Here’s a math question: How many one-litre jars can you fill when you have 500 pounds of tomatoes to can?
U of G students Andria Baxter and Madison Hurst know the answer because they’ve done it. Their total? “Approximately 200 jars,” says Baxter.
The fourth-year students in hotel and food administration didn’t spend all that time in the kitchen to solve a math question, though. They decided to can the tomatoes as a project for their independent study course taught by Prof. Mike von Massow. “We wanted to show how the otherwise short season for local food can be extended through food preservation,” says Baxter.
Why tomatoes? “We like salsa and tomato sauce,” says Hurst. Their original plan had been to preserve apples as well as tomatoes, but this fall’s local apple crop was so poor that they opted to focus only on tomatoes. Then they ran into another snag: their original source, the Guelph Centre for Urban Organic Tomatoes, didn’t produce enough tomatoes for their purposes.
“In the end, we got our tomatoes from Prof. Simon Day, who was doing purchasing for P.J.’s Restaurant in Elora,” says Hurst.
The canning process also took place in P.J.’s kitchen (a commercial kitchen is required for the processing of any food products that will be sold to the public). “We did the tomatoes in two batches. The first 250 pounds took us about a week – we were running in to work on it between classes, then cleaning everything up so we could go to our next class. It was just the two of us, and it was exhausting,” says Hurst.
They learned their lesson and recruited some help before tackling the remaining tomatoes, says Baxter. “We got the second batch done in one 10-hour day.”
The tomatoes were canned with just a little kosher salt and some citric acid. A little more math shows the benefits of do-it-yourself: the jars of tomatoes cost $1.63 each, including all ingredients plus the cost of the jars themselves. “The jars can be re-used, though, so the cost goes down if you continue after the first year,” says Baxter. “In the grocery store, it would cost between $1.99 and $2.25 for the same amount of canned tomatoes.”
They’re healthier, too: Hurst compared sodium levels in store-bought canned tomatoes (160 mg) to the jars she and Baxter canned (30 mg).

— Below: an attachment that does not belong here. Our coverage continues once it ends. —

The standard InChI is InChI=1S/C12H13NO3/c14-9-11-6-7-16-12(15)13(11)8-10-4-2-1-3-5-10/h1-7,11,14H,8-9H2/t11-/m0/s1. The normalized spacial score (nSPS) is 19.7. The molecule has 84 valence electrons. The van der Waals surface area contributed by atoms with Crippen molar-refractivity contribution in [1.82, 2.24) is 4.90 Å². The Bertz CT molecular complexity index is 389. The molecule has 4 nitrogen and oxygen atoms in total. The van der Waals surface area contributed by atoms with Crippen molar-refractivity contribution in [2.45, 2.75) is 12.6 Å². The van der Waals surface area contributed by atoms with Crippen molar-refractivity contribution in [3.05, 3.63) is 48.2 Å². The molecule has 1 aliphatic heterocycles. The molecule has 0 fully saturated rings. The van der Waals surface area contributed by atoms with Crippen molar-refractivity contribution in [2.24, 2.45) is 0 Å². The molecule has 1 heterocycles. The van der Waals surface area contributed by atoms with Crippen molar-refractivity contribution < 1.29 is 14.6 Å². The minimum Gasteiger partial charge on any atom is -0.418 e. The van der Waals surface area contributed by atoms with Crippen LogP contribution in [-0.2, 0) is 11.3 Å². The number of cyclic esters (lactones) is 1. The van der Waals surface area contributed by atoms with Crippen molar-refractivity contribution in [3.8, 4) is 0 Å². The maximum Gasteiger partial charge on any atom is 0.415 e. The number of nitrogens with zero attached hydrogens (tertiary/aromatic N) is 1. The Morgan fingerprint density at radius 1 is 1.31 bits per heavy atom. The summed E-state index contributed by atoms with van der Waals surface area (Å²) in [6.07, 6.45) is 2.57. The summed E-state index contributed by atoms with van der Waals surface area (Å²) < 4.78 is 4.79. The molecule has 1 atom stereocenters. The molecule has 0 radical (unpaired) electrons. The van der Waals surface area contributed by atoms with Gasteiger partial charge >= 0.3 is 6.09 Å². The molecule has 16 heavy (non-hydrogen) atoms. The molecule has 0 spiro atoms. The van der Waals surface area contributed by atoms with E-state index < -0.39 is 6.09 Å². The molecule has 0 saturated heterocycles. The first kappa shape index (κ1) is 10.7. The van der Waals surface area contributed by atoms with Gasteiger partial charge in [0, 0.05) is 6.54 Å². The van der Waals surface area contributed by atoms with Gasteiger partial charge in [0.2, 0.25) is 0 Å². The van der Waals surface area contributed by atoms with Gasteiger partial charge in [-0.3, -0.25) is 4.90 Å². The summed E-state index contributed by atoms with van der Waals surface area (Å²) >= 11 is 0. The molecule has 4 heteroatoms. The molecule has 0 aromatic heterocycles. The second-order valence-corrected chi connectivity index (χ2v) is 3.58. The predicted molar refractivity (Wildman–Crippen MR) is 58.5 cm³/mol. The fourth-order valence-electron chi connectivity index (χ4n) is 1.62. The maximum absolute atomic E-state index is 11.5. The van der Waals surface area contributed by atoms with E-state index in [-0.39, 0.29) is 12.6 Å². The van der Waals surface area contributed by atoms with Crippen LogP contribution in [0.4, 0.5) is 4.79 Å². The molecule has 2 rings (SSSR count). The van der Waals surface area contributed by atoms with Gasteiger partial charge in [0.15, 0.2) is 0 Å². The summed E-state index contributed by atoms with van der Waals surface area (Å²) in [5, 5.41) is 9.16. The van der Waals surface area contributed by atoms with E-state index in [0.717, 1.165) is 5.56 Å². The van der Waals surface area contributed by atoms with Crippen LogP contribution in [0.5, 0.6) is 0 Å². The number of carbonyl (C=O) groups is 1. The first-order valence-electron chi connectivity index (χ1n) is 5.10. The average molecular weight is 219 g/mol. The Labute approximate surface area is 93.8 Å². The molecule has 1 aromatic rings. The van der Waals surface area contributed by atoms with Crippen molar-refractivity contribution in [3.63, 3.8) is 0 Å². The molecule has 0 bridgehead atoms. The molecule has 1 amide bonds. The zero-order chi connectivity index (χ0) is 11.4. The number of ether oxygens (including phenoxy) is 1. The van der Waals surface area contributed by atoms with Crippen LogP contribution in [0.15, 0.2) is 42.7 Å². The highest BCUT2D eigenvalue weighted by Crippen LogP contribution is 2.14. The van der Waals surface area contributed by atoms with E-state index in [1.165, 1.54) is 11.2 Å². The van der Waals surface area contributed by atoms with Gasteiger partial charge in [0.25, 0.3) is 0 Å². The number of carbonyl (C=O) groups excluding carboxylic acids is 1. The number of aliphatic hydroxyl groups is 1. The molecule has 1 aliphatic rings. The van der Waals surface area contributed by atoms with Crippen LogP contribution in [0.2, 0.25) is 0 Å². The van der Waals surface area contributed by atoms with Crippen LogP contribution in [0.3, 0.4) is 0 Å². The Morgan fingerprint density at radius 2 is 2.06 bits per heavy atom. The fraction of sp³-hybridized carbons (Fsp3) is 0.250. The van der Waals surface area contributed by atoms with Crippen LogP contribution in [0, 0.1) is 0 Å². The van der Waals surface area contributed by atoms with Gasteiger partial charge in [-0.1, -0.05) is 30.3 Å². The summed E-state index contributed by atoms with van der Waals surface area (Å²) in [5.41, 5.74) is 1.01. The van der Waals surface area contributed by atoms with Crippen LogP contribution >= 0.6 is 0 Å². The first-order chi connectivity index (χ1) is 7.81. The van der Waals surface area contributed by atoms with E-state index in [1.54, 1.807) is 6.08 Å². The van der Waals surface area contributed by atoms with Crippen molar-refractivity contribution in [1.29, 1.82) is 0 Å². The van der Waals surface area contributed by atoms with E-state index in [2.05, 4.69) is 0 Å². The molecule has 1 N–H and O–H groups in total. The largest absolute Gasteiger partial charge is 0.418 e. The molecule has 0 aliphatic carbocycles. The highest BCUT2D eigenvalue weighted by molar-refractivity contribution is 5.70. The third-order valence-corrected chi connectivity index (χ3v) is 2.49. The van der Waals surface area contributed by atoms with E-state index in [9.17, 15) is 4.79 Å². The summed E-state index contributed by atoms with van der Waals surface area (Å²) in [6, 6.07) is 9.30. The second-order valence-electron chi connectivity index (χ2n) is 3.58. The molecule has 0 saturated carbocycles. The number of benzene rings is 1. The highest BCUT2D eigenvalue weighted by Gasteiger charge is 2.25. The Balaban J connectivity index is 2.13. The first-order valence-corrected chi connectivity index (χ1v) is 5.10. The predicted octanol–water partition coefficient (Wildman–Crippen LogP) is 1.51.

Both of these students are passionate about eating local. “I think one important part is the sense of community that develops when you focus on local foods,” says Baxter. “You get to know the farmers you are buying from and you are supporting them when you buy directly. It also reduces your carbon footprint because the product doesn’t have to travel as far to bring it to market.”
On their blog (lovelocallonger.wordpress.com) they share a couple of the recipes they’ve made using the canned tomatoes. P.J.’s Restaurant has purchased their entire production run and is using the tomatoes for condiments such as tomato jam (Hurst says it’s delicious) and topping for meatloaf. By next spring the blog should also have a calendar of local harvest seasons so readers will know when strawberries are ripe and ready to be picked and when fresh corn-on-the-cob can be expected to show up in farmers’ markets.
“The canning took a long time, but it was fun,” says Baxter, who has already bought a pressure canner so she can continue preserving food at home. “It’s neat as well to see the things you can make out of the tomatoes. Canning is kind of addictive.”
Both say the experience has changed their perspective on the food industry and their future careers in hotel and food administration. “I’m more passionate about local foods now,” says Baxter. Hurst adds, “It’s helped me see how the industry can contribute to sustainability by make some simple choices.”